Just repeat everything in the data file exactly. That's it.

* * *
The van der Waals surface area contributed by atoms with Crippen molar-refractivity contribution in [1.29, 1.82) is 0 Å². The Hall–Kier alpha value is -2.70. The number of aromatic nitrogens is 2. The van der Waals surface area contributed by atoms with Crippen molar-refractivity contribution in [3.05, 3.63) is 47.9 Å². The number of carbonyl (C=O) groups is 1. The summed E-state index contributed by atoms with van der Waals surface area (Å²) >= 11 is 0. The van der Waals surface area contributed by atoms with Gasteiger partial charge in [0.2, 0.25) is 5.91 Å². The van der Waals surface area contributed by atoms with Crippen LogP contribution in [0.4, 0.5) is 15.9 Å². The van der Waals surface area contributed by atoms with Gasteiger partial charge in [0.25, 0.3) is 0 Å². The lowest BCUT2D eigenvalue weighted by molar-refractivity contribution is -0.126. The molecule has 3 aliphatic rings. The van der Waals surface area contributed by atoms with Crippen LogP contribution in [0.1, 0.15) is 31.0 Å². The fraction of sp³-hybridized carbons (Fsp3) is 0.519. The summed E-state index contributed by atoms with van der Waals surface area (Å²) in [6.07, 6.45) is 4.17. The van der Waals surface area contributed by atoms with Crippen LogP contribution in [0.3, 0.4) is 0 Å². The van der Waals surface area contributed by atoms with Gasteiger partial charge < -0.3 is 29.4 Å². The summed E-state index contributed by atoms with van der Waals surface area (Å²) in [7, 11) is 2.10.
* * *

The van der Waals surface area contributed by atoms with Crippen molar-refractivity contribution in [1.29, 1.82) is 0 Å². The Hall–Kier alpha value is -2.70. The number of aromatic nitrogens is 2. The van der Waals surface area contributed by atoms with Crippen molar-refractivity contribution in [3.05, 3.63) is 47.9 Å². The number of carbonyl (C=O) groups is 1. The summed E-state index contributed by atoms with van der Waals surface area (Å²) >= 11 is 0. The van der Waals surface area contributed by atoms with Gasteiger partial charge in [0.2, 0.25) is 5.91 Å². The van der Waals surface area contributed by atoms with Crippen LogP contribution in [0.4, 0.5) is 15.9 Å². The van der Waals surface area contributed by atoms with Gasteiger partial charge in [0.25, 0.3) is 0 Å². The lowest BCUT2D eigenvalue weighted by molar-refractivity contribution is -0.126. The molecule has 3 aliphatic rings. The van der Waals surface area contributed by atoms with Crippen LogP contribution in [0.1, 0.15) is 31.0 Å². The fraction of sp³-hybridized carbons (Fsp3) is 0.519. The summed E-state index contributed by atoms with van der Waals surface area (Å²) in [6.07, 6.45) is 4.17. The van der Waals surface area contributed by atoms with Crippen LogP contribution in [0.3, 0.4) is 0 Å². The van der Waals surface area contributed by atoms with Gasteiger partial charge < -0.3 is 29.4 Å². The summed E-state index contributed by atoms with van der Waals surface area (Å²) in [7, 11) is 2.10.